Horseshoe Bend to Zion National Park

horseshoe bend - horseshoe bend to zion national park

Want a short road trip that packs in a ton of adventure? The drive from Horseshoe Bend to Zion National Park will get you there. The 106-mile drive takes about an hour and 50 minutes through incredible country, and with world-class destinations on either end, this manageable trip will surprise you with its beauty on every front.

We’ll start your whirlwind adventure at Horseshoe Bend.

Horseshoe Bend

This incredible spot is probably one of the most dramatic river bends on Earth. We’ve all seen the pictures of this sweeping sandstone landscape and the Colorado river that curves through it, and as breathtaking as they are, the pictures do not do it justice.

It’s a photographer’s dream and a tourist favourite, being just an easy, accessible walk from a well maintained parking lot.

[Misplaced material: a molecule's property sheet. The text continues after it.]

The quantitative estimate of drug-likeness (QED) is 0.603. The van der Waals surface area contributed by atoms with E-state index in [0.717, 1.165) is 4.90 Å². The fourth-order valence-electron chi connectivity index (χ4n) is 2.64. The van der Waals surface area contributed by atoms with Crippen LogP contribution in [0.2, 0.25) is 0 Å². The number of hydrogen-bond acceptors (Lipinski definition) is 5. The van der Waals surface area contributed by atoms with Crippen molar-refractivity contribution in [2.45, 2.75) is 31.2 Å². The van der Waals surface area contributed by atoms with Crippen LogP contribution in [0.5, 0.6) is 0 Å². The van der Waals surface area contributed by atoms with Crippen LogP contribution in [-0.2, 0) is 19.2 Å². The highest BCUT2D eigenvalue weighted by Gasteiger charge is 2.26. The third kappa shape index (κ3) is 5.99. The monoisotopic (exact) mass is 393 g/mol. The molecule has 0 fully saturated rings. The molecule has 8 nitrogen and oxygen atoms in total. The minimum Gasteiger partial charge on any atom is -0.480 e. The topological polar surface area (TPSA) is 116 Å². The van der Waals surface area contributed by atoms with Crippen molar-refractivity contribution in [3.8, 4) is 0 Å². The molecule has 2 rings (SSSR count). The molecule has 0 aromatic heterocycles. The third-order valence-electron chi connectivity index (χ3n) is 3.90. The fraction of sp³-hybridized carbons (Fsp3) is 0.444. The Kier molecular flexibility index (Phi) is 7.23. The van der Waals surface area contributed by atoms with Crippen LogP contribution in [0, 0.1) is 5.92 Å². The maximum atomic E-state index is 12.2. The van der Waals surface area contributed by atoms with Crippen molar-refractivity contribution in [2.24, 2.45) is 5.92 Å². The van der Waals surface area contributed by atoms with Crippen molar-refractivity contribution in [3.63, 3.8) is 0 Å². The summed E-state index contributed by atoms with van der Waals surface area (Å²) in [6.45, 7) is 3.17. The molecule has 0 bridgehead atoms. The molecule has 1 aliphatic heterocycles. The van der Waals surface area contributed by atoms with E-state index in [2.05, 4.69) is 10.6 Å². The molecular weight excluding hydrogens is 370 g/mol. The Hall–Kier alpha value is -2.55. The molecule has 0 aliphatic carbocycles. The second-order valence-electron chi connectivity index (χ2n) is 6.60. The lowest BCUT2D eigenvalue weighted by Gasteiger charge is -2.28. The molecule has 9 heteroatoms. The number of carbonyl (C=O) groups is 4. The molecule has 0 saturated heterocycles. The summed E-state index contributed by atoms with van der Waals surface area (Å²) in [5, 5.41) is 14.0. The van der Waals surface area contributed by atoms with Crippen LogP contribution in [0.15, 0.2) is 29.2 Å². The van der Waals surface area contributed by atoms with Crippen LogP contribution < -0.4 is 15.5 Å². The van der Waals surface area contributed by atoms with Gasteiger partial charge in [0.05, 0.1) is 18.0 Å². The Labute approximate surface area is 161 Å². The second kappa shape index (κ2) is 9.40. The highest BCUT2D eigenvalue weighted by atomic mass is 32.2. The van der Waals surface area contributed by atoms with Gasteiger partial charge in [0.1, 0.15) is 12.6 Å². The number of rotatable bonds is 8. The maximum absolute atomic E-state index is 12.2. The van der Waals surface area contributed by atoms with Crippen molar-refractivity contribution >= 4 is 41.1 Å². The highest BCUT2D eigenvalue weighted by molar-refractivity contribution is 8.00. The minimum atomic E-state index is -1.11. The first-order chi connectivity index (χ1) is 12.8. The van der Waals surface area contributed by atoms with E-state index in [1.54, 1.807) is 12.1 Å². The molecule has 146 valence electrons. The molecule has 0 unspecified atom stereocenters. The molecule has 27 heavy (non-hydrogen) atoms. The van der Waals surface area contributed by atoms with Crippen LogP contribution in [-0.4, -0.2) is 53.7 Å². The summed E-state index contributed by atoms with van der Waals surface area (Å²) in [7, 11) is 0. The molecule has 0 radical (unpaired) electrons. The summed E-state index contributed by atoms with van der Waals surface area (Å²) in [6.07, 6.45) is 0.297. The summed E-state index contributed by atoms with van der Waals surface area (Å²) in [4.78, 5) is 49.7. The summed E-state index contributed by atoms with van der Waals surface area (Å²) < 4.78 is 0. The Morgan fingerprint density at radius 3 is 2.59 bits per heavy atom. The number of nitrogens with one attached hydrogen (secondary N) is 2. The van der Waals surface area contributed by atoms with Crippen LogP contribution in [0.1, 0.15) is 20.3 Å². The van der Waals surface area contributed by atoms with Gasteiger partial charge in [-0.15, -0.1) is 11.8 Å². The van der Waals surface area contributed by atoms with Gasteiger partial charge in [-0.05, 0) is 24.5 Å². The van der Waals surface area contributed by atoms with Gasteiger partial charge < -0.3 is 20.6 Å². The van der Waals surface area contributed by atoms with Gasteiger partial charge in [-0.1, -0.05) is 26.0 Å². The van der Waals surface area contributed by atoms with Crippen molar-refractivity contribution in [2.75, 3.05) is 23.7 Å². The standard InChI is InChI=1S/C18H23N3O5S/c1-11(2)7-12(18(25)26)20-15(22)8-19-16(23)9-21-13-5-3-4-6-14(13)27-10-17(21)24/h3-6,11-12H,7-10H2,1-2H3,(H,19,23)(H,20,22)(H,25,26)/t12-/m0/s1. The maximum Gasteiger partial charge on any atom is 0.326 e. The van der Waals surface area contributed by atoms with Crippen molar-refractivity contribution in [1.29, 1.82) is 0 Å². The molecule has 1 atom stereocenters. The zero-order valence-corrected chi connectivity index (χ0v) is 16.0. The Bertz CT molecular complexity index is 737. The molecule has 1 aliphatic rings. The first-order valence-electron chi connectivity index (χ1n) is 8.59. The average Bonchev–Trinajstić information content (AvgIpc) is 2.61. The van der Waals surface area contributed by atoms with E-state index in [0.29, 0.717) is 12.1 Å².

Horseshoe Bend is just 2 hours north of Flagstaff, in Glen Canyon National Recreation Area. Coming from the Grand Canyon will take you about 2 hours and 15 minutes. Only 8 minutes away, Page, Arizona is the closest town and makes a good jumping-off point for exploring the area. 

Visitors access Horseshoe Bend from the parking lot located at mile 544 on Highway 89, on the west side of the highway. Note that during very busy times the lot can fill up and in that case, you’ll be asked to come back or to use a shuttle from Page.

Mornings and later afternoon/early evenings are the most popular times to see the Bend, since that’s when its spectacular colours are most on display. To avoid the crowds, consider heading there to watch the sun rise. Early afternoons are less busy, as well, but during the summer, heat becomes an issue.

The hike to the Horseshoe Bend lookout is 1.5 miles round-trip. There’s a viewing platform with railings, but the path to the sides of the platform give you an unimpeded view, if you prefer. 

How long you spend here gaping at the beauty of nature is up to you, but most folks spend about an hour and a half. Again, crowds can be a factor. If you go during a busy period, you’ll be lining up to take your pictures, so plan some time for that.

Things to Do Around Horseshoe Bend